Homepage > Joss Whedon Comic Books > Angel : Aftermath > Interviews > David Tischman & Mariah Huehner - "Angel : Aftermath" Comic Book - (...)
Angel : AftermathDavid Tischman & Mariah Huehner - "Angel : Aftermath" Comic Book - Issue 39 - Comicbookresources.com Interview
Wednesday 8 September 2010, by Webmaster
In November, writers David Tischman and Mariah Huehner begin a season finale-worthy arc on IDW Publishing’s "Angel," returning a longtime adversary to the fold and at last revealing the true Big Bad. Their arc, titled "The Wolf, the Ram, and the Heart," begins in issue #39 and runs for six issues. It also represents Angel’s final adventure at IDW, as it was recently revealed that the license and associated characters will return to Dark Horse in late 2011. CBR News spoke with Tischman and Huehner about their arc, their approach to Angel, and things which are not as they seem.
Wolfram & Hart, the law firm run by demonic senior partners that has plagued Angel since his first season on television (and who ultimately sent Los Angeles to Hell during the series’ initial story arc "After the Fall"), return for Tischman and Huehner’s arc, which will close out the vampire hero’s adventures at IDW. "Wolfram & Hart are really the quintessential opposite to Angel. They’re the embodiment of everything that he’s trying to fight and everything that tempts him to be something other than a hero," Huehner said. "Other than himself, I think W&H are Angel’s most consistent nemeses and you need them to really have an epic ending. As was proven, I think, by both Season 5 and ’After the Fall.’"
Tischman agreed, noting that Wolfram & Hart were integral part of "Angel’s" run on television. "Look, the reason people read the ’Angel’ comic books, the reason they love these characters - it’s all because of the ’Angel’ TV show, which ran over 100 episodes over 5 seasons. When they pick up the comic book, that’s the experience they want to have recreated for them. Forget that this our last arc for a minute," Tischman said. "Our primary goal with these issues is to tell a great new, original story that recreates that TV experience. To have the characters sound authentic, like you’re hearing the actors who played them in your head. In a new adventure. To have the conflicts and moral dilemmas Angel’s facing stay true to the character, as he was originally created. Wolfram & Hart has always been a big part of all of that."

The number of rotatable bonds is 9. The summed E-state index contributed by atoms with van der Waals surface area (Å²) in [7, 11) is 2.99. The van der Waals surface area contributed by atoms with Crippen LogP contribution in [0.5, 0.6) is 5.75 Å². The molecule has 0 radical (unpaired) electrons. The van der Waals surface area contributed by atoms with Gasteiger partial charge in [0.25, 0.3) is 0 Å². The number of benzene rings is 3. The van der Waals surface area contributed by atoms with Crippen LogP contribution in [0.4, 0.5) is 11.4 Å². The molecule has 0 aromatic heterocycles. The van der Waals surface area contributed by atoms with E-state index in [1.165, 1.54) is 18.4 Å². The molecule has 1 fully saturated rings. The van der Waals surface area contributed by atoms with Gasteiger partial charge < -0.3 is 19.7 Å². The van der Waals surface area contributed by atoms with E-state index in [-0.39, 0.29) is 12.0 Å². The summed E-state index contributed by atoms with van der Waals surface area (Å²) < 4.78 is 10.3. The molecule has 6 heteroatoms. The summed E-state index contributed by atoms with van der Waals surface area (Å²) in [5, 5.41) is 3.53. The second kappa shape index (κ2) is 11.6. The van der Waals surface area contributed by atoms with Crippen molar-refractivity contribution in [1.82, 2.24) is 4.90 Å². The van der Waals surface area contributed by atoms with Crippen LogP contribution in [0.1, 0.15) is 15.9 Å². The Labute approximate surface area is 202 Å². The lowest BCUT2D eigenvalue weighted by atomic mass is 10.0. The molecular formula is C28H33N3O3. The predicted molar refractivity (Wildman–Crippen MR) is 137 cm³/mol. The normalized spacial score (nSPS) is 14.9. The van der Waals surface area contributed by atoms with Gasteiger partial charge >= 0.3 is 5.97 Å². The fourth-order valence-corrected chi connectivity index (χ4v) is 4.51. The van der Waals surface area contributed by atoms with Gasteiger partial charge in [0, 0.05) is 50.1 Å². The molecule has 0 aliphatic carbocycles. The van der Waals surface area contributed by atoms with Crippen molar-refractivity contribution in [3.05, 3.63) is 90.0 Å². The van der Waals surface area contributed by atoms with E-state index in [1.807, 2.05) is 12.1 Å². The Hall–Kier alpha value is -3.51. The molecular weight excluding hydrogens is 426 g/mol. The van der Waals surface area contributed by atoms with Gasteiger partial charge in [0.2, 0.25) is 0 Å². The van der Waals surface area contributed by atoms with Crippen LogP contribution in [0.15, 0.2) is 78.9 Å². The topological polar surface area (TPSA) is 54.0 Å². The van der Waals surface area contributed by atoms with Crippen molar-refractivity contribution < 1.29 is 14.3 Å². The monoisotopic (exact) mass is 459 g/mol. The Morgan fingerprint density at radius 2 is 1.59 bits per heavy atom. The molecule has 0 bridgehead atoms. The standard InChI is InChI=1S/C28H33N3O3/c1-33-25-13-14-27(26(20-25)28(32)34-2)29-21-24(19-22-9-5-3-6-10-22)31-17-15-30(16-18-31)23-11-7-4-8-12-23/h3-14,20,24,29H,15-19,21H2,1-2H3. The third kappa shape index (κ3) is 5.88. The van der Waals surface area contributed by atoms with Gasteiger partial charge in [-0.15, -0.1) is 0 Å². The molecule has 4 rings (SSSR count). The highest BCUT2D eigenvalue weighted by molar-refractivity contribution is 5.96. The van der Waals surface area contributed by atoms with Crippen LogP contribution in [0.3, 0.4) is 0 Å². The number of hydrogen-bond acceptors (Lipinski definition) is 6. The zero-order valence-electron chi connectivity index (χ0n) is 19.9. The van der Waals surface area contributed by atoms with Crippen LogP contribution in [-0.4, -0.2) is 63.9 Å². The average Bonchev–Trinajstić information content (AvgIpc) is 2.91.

The Senior Partners haven’t been a central presence since "After the Fall," but Los Angeles’ journey to hell and back has continued to reverberate, as the city’s inhabitants remember the events of an infernal year even though the clock turned back at the arc’s climax such that those things "didn’t really happen." "I’ve always seen it as, these things did happen because there have been consequences. Whether it’s because people remember what ’didn’t’ happen, or because of such a massive time shift, it was real. It’s just that the human mind can only take so many contradictions," Huehner said. The new arc will, however, "bring us to a more solid place in that respect."
"What happens in #39-#44 is very real, and it affects Angel and Connor in very significant ways," Tischman added. "Especially if you like the Angel-Connor conversation in #38, I think you’re going to like what happens to Connor and how that puts him and Angel in a good place."
This time around, though, the firm will have an unusual part to play in the six-issue story. "In typical W&H fashion, we find that they aren’t doing what you’d expect. And they’re reaching out to Angel again, only he’s not buying what they’re selling. At first," Huehner said. "However, things get very weird for Angel in this last arc and he starts to see how even the ’bad’ guys can have more at stake than it seems."
Speaking to how this arc will coordinate with "Angel’s" pending move to Dark Horse, Tischman told CBR, "We’ve done some tweaking to make our end dovetail with Dark Horse’s beginning, but I’m not worried about being all ’matchy-matchy.’ Some of the bigger ideas are presented in a very subtle fashion, and peppered throughout this arc. I’d qualify those ideas as clues to future behavior, rather than spelled out connect-the-dots." But as to how the various threads related to Wolfram & Hart are tied up by the end, Tischman asked, "Who said W & H gets tied up?"
Some of the prominent supporting cast members will also have a chance to shine. "We do want to have everything that’s going on match up. So that includes the ’Illyria’ mini, which directly relates to events in this last arc, although it’s not just a way to get from point A to point B in ’Angel.’ We’re also making sure it lines up with the ’Spike’ series Brian [Lynch] is doing," Huehner said. "All of them will stand on their own, but we’re making sure bits and pieces come together so it’s a cohesive ending."